My recent blog about rejections drew so many responses I realize that being rejected is a common and demoralizing trauma. For those who didn’t see the blog, I wrote about being in a seemingly unending slump, where the stories I submitted to editors were reaping a monotonous chorus of “No.” It helped my morale to vent about how normal this is for writers and how many famous authors have suffered countless rejections.

But life is ironic. Less than an hour after I’d posted my rejections blog, I had an acceptance! The seemingly unending drought had ended – at least for the time being.

I’m writing this sequel for several reasons. One, obviously, is to encourage all of you not to give up whatever it is you’re reaching for. If you hold on long enough, the weather might change. However, my second purpose  is to point out that  persistence isn’t the total answer. Very often what’s called for is flexibility.

So let me take you on a journey about my oft-rejected piece. It tells the true story of one of the most difficult experiences I’ve ever had. My husband had died three years earlier. I had promised him that I’d make the trip to Italy we had expected to have together. I set out with enormous trepidation since I’d never traveled anywhere alone and it would be my first time in Italy. In some crazy show of bravado  I arranged to go  totally on my own, not even as part of a tour group. By a lucky (?) coincidence a friend was going to Italy at the same time with his girlfriend and he invited me to join them. Since their itinerary was different from my plans, this meant missing Florence. But I figured companionship was worth everything.

Or was it? The story I later wrote about this trip revolved around the choice I had to make when, after the first few days,  I realized that for a variety of reasons this was no longer my trip. It was theirs. The decision about whether to cling to them or go alone to a strange city where I didn’t know a soul was agonizing.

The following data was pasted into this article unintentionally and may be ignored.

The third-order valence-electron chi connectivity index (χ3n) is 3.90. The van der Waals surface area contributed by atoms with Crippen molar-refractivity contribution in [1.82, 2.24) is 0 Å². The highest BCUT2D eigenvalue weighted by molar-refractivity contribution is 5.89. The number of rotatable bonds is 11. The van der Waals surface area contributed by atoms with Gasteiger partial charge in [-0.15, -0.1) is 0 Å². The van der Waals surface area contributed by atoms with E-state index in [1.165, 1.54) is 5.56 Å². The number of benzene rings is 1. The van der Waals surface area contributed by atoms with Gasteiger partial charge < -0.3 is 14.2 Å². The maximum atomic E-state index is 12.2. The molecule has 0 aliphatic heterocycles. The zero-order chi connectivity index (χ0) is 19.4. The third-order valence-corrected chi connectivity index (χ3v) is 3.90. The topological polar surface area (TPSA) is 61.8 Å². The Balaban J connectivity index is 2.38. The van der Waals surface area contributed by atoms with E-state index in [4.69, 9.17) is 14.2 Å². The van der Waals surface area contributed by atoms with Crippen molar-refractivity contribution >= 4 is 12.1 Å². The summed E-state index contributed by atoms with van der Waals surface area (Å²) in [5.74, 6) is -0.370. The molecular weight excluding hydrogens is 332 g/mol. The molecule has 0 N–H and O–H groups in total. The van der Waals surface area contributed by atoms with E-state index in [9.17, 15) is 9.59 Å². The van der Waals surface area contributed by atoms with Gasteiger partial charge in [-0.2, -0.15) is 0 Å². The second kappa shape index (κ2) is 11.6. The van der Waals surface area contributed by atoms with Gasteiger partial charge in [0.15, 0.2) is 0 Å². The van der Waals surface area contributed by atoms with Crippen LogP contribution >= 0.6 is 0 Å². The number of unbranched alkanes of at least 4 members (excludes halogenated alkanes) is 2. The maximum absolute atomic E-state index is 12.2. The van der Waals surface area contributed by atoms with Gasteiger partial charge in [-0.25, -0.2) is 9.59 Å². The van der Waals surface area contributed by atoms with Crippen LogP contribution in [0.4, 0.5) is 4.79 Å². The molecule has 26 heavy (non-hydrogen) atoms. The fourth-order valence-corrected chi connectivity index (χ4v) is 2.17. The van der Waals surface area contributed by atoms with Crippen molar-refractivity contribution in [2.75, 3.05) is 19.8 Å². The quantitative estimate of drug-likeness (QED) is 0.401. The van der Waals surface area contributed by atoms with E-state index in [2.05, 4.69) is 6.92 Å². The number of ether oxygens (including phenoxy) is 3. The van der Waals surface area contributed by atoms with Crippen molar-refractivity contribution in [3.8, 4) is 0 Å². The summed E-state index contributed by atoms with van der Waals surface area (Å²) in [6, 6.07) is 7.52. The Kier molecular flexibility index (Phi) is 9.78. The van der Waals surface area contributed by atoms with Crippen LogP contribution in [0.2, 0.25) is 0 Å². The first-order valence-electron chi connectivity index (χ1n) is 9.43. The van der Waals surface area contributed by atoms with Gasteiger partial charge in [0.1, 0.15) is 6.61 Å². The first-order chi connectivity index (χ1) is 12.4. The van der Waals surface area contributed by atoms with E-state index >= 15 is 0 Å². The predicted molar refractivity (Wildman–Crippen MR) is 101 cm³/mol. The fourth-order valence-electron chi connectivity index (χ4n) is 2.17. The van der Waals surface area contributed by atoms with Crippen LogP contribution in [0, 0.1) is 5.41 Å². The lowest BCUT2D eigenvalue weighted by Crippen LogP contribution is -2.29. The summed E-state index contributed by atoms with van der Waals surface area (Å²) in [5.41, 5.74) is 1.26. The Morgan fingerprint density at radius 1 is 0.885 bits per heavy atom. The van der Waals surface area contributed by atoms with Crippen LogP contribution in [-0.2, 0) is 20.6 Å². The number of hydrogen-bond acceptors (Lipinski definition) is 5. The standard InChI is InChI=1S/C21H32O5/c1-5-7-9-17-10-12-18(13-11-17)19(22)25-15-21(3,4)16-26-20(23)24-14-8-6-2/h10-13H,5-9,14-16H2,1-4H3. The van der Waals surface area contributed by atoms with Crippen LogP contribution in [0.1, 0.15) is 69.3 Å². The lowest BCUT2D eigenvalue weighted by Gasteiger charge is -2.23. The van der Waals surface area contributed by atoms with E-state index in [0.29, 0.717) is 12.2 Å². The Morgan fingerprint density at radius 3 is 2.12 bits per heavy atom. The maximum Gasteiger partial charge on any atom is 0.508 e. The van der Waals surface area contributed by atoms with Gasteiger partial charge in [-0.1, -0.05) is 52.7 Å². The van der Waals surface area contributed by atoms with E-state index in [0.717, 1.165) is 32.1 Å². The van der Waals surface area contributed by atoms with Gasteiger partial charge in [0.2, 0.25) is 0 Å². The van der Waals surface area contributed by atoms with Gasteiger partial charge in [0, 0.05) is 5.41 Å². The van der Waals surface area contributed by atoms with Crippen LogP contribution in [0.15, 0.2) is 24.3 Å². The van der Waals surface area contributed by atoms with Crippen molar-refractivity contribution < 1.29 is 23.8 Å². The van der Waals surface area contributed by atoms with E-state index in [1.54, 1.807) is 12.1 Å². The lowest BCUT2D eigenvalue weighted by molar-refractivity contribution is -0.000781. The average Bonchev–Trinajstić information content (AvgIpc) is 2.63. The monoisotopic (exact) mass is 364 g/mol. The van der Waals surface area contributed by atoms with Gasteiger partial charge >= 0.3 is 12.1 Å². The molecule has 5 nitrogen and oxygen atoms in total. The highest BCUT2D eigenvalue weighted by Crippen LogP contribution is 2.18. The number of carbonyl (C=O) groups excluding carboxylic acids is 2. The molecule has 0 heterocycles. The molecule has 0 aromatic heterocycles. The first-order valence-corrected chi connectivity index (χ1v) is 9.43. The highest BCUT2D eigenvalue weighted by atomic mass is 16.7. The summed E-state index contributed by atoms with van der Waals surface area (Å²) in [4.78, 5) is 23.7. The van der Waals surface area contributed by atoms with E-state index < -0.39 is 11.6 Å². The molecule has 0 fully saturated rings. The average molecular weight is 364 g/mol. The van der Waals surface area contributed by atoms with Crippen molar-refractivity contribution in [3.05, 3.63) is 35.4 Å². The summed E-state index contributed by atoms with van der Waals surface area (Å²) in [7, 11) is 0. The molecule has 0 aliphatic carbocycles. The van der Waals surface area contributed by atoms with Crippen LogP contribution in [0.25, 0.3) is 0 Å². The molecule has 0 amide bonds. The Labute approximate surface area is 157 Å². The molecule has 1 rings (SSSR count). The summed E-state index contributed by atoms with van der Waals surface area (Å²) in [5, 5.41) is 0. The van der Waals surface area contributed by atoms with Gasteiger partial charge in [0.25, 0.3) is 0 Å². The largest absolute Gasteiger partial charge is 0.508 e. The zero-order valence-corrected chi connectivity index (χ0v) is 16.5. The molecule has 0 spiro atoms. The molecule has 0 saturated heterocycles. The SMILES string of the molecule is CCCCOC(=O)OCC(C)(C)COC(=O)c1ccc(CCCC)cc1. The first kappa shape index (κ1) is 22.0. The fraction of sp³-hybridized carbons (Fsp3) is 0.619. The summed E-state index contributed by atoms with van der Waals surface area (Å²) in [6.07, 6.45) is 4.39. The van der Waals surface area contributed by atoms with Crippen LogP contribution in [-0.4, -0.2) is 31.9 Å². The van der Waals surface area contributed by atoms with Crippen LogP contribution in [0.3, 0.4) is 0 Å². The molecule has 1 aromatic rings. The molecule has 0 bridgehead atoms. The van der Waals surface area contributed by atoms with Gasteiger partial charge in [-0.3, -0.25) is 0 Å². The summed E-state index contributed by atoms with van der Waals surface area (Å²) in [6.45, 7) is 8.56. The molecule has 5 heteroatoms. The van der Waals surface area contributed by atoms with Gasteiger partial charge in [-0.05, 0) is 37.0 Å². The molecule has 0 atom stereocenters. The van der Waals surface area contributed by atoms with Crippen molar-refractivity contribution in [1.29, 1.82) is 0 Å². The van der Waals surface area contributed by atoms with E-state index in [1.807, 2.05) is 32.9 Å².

I wrote about this as a short story – and it was turned down 29 times. For a few years it languished in my files, until I decided that sometimes you have to be willing to try a new approach.  Since my story was true, why not forget the fiction category and submit it as what’s termed “Creative Nonfiction”? (As opposed to Uncreative…?) Again, it was turned down – several times.

It then occurred to me that I could look further afield. Acceptance finally came from a British publication. This highlights another way of not giving up. Sometimes a rejected story finds a home overseas or in hospitable Canada.

What we all need is skin that isn’t too thin, the strength to keep persisting, and the willingness to approach any problem from a totally different angle. This isn’t just true for writing of course. Persistence and flexibility are necessary ingredients for job-hunting, love affairs, troubled friendships, attempts to communicate with your teenager, ad infinitum. But that’s for another blog,


BOOKS: COME and GO – available through, WIDOW’S WALK –; TURNING TOWARD TOMORROW –, TEN WOMEN OF VALOR and ROLE PLAY- available through; also Amazon Kindle.


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